Shining in the Darkness

Isaiah 58:9-10, 12
If you do away with the yoke of oppression. . . if you spend yourselves in behalf of the hungry and satisfy the needs of the oppressed, then your light will rise in the darkness. . .Your people will rebuild the ancient ruins and. . . you will be called Repairer of Broken Walls. . .

We feel so connected to the people here that it seems like we’ve been in Swaziland much longer than a week and a half.

We’ve had time to play with children at the care points, to sing with them and dance with them.

We’ve also had time to cry with them over injuries and physical and emotional needs that we know we can not possibly meet in the few days we have to be here.

We’ve held desperately sick and abandoned babies in the hospital and prayed with mothers whose 18 month old children look like underfed 3 month old infants.

We’ve spent time in communities where there is no clean water to drink, and the parents cannot find enough wood to cook their food let alone boil contaminated water to give to their children.

We’ve trained and worked alongside the teachers from all the care points and played games and eaten meals with them.

We’ve been back to the same care points several times and hung out with the teachers enough that we’ve all made special bonds with the ones God has made most precious to us. They’ve accepted us into their lives and now we’re preparing to leave.

At times it’s been difficult to experience all this, to see the darkness that’s a part of everyday life here, and know we’re walking away. But then we see shining examples of God’s light bursting out from the dry, dusty, needy world around us.

We spent a hot, dirty couple of days in a community re-plastering the house of one of Children’s Cup’s volunteer cooks so that the wind and rain wouldn’t come through the walls of her home. We finished at the end of the day and headed back to the care point a couple streets over. When we rounded the corner, there was the care point: a bright, colorful, joyful place in the midst of the dusty, downtrodden neighborhood where we had been working.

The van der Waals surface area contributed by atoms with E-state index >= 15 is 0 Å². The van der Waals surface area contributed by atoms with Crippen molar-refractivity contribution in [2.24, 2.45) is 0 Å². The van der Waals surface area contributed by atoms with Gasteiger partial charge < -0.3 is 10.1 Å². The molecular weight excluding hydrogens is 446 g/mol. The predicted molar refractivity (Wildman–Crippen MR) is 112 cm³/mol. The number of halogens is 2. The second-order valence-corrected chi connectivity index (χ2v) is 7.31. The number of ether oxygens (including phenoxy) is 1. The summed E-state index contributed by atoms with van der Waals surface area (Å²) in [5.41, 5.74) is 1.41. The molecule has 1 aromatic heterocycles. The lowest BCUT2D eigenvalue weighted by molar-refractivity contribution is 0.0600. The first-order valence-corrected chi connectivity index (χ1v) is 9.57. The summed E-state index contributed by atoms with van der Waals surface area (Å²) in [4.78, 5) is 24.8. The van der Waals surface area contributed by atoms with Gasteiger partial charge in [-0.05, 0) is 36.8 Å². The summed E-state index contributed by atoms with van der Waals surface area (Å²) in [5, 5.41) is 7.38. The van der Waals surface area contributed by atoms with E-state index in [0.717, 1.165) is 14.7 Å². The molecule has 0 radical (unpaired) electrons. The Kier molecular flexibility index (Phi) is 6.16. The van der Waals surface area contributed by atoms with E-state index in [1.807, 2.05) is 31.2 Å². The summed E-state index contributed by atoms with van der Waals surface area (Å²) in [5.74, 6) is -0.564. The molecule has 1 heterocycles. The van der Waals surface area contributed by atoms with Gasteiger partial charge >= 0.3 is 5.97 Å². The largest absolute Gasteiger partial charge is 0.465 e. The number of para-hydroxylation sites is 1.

We came to find out that one of the girls that had been so precious to the team was the daughter of the cook who lives in the very house we had just fixed up.

One of the neighbor’s two young brothers had been pitching in to help us work-two helpful little boys, doing a better job than most of us inexperienced volunteers, by the way.

I asked the older sister if she had any kids of her own, and she said, “Oh no, sister, first I must get a job, then I will get a husband and have children.” Which reminds me of what one of the teachers said when I asked him if he had any children, “No, I am not married, but I have many children at the care point. I must take care of them first.”

The impact that Children’s Cup is making in the lives of the children they take care of is awesome. The kids sing prayers and listen to Bible stories as well as learning English, going to school, being fed, getting medical care, being held and loved and told they are so precious to God.

It’s so obvious that the longer children have spent at the care points, the healthier, freer, and more joyful they are.

But beyond that, the light shines to the community around the care points-to the families of the children who are touched, to the neighbors who are influenced and encouraged.

Partnering with Children’s Cup for the seemingly short time we’ve been here has allowed us to sow seeds into all that they do.

The time that we’ve spent pouring love into and equipping the teachers will reap a great harvest for the children.

The work that we’ve done painting and plastering in the community will impact families in the surrounding areas.

The extra tender loving care that we’ve been able to lavish on the children will help them to bloom into all God wants them to be.

Truly God’s light is shining in the darkness and He has allowed us to literally be Repairers of Broken Walls.



~ by Celebration Missions on September 23, 2007.

One Response to “Shining in the Darkness”

  1. I’ve enjoyed coming in to work each morning, opening up Internet Explorer and visiting this blog.
    I’m sad as well that your trip is almost over. I’ve particularly enjoyed your post, Myn, and am glad this has been such a wonderful experience for everyone.
    Love, Ka

Leave a Reply

Fill in your details below or click an icon to log in: Logo

You are commenting using your account. Log Out /  Change )

Google+ photo

You are commenting using your Google+ account. Log Out /  Change )

Twitter picture

You are commenting using your Twitter account. Log Out /  Change )

Facebook photo

You are commenting using your Facebook account. Log Out /  Change )


Connecting to %s

%d bloggers like this: